ALEX CHADWICK, host:

Back now with DAY TO DAY. I'm Alex Chadwick.

More bad news for the newspaper business today and it's right at the top of the media food chain. The New York Times reports a 10 percent drop in ad revenue last month. And a group of dissident shareholders now say they want to try to shake up the New York Times, noted as this country's greatest newspaper. It's the second shareholder uprising against the Times in three years.

MARKETPLACE's Sammy Eaton is back with us. Sam, what's the shareholder protest about?

SAM EATON: Alex, it's about something that's been pretty tough to find in the newspaper industry these days - profits. A group of dissident shareholders is trying to put four of its own people on the New York Times board in an effort to speed the newspaper's move toward digital media. The two hedge funds, Harbinger Capital Partners and Firebrand, own a 19 percent stake in the New York Times, making it the largest public shareholder.

I talked to media consultant Merrill Brown, and he says these so-called dissident investor groups have one function - and that's to find untapped opportunities at companies like the New York Times and then cash in once those opportunities are realized.

Mr. MERRILL BROWN (Media Consultant): At a minimum, it's an opportunity to run up the price of their investment in the New York Times Company. And on the other end of the spectrum, it's calling attention to the fact that somebody, perhaps a Sam Zell or a Rupert Murdoch, will offer a share price for the New York Times Company that they'll have to take very seriously.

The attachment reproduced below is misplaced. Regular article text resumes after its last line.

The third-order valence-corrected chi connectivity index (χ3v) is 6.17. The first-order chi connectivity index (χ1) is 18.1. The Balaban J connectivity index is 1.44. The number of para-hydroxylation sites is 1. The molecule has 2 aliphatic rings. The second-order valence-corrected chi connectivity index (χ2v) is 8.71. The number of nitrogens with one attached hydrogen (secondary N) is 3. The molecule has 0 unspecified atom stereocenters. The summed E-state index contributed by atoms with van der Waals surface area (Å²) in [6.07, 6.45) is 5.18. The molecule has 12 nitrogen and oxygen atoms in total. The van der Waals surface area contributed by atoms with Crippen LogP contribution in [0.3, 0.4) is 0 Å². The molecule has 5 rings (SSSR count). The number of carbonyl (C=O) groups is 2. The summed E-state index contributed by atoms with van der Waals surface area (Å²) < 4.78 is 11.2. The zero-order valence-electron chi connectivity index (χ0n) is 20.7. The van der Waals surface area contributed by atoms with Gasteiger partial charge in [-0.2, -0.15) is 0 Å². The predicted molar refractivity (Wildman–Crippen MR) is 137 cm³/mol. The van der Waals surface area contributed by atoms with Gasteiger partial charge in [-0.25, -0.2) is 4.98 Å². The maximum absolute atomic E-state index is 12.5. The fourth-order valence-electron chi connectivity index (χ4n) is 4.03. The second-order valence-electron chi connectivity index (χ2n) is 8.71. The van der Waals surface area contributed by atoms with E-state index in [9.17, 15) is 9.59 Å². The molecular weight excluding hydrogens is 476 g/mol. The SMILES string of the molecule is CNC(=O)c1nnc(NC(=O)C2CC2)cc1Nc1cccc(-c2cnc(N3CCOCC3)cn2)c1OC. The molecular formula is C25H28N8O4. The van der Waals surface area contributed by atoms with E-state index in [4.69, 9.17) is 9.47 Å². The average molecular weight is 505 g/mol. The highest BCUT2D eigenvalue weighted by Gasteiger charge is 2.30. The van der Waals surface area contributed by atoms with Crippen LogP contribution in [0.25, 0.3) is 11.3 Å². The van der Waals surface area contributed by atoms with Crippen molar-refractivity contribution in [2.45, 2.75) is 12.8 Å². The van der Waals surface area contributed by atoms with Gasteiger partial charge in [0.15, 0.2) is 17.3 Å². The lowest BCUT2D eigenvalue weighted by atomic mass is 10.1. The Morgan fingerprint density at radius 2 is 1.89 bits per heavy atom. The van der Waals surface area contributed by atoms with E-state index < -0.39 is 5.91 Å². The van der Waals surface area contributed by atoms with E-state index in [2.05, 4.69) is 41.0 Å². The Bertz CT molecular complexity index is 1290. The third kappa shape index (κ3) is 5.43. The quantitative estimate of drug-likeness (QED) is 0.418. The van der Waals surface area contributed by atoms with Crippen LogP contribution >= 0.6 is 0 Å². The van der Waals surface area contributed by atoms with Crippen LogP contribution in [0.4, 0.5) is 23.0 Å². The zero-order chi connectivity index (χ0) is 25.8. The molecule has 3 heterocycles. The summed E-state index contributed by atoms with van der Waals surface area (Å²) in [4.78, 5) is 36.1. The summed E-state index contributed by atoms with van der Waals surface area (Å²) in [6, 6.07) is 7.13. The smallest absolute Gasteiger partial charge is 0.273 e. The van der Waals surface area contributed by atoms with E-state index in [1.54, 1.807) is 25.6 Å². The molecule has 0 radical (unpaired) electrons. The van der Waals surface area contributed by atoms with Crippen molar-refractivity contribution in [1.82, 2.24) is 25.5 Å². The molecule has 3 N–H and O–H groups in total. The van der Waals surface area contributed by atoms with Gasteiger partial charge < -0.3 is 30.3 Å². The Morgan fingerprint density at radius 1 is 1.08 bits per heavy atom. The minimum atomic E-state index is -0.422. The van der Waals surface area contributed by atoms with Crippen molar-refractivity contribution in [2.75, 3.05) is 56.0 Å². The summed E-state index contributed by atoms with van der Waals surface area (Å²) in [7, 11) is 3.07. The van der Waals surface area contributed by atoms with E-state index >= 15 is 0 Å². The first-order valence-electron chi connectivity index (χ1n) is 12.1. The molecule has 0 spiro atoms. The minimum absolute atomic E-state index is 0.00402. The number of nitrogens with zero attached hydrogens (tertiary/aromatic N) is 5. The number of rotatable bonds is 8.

EATON: Now, Brown says if Harbinger can gain enough influence on the Times' board to orchestrate a sale of the paper, something along the lines of Dow Jones' recent sale to NewsCorp, they could double or even triple the share price at a time when actual profits for the company are sinking.

CHADWICK: Really? Well, what are the prospects of something like that?

EATON: Well, it'd be a major challenge. The New York Times is a pretty different beast than Dow Jones. The Sulzberger family, which controls the Times, are a much more cohesive bunch than the Bancrofts over at the Wall Street Journal. And even though the family's shares in the company are about equal to the dissident hedge fund groups, they own nearly 90 percent of the Times' voting shares. That makes a shareholder revolt pretty tough to pull off, but it may not matter so much in the end. The New York Times' stock prices are already risen by more than a quarter since the investor group first announced its intentions late last month.

CHADWICK: Okay. Well, maybe there is something good for the future of the newspaper industry then.

EATON: Well, it's definitely a new and unpredictable landscape. Warren Buffett's old model of buying great franchises and then holding on to them is no longer a viable investment strategy. Short-term gains are essential for hedge funds, which now own most of the shares of the New York Times, and that's driving much of the push toward digital media. You just look at Internet-based ads for the company; they rose nearly nine percent last month. It really shows where the growth is. That's good news if you read the paper online, but bad news for the thousands of newspaper reporters being cut from newsrooms across the country, these - in recent months.

CHADWICK: Pain, pain. Sam Eaton, thank you. Sam Eaton of public radio's daily business show MARKETPLACE.

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